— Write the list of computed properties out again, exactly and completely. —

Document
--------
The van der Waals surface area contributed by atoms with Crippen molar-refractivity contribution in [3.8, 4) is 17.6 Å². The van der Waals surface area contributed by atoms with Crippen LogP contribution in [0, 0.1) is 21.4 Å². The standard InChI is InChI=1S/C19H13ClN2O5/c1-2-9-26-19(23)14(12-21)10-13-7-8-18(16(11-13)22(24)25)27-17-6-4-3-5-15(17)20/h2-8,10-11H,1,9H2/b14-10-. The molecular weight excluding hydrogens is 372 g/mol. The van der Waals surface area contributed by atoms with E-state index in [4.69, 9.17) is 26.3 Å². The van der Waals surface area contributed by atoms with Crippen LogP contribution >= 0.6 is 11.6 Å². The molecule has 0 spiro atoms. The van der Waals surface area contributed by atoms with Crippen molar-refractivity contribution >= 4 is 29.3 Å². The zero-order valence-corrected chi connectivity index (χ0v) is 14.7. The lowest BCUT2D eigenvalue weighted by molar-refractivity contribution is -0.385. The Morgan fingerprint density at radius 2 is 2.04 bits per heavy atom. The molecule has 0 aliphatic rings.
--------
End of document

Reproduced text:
The van der Waals surface area contributed by atoms with Crippen molar-refractivity contribution in [3.8, 4) is 17.6 Å². The van der Waals surface area contributed by atoms with Crippen LogP contribution in [0, 0.1) is 21.4 Å². The standard InChI is InChI=1S/C19H13ClN2O5/c1-2-9-26-19(23)14(12-21)10-13-7-8-18(16(11-13)22(24)25)27-17-6-4-3-5-15(17)20/h2-8,10-11H,1,9H2/b14-10-. The molecular weight excluding hydrogens is 372 g/mol. The van der Waals surface area contributed by atoms with E-state index in [4.69, 9.17) is 26.3 Å². The van der Waals surface area contributed by atoms with Crippen LogP contribution >= 0.6 is 11.6 Å². The molecule has 0 spiro atoms. The van der Waals surface area contributed by atoms with Crippen molar-refractivity contribution >= 4 is 29.3 Å². The zero-order valence-corrected chi connectivity index (χ0v) is 14.7. The lowest BCUT2D eigenvalue weighted by molar-refractivity contribution is -0.385. The Morgan fingerprint density at radius 2 is 2.04 bits per heavy atom. The molecule has 0 aliphatic rings.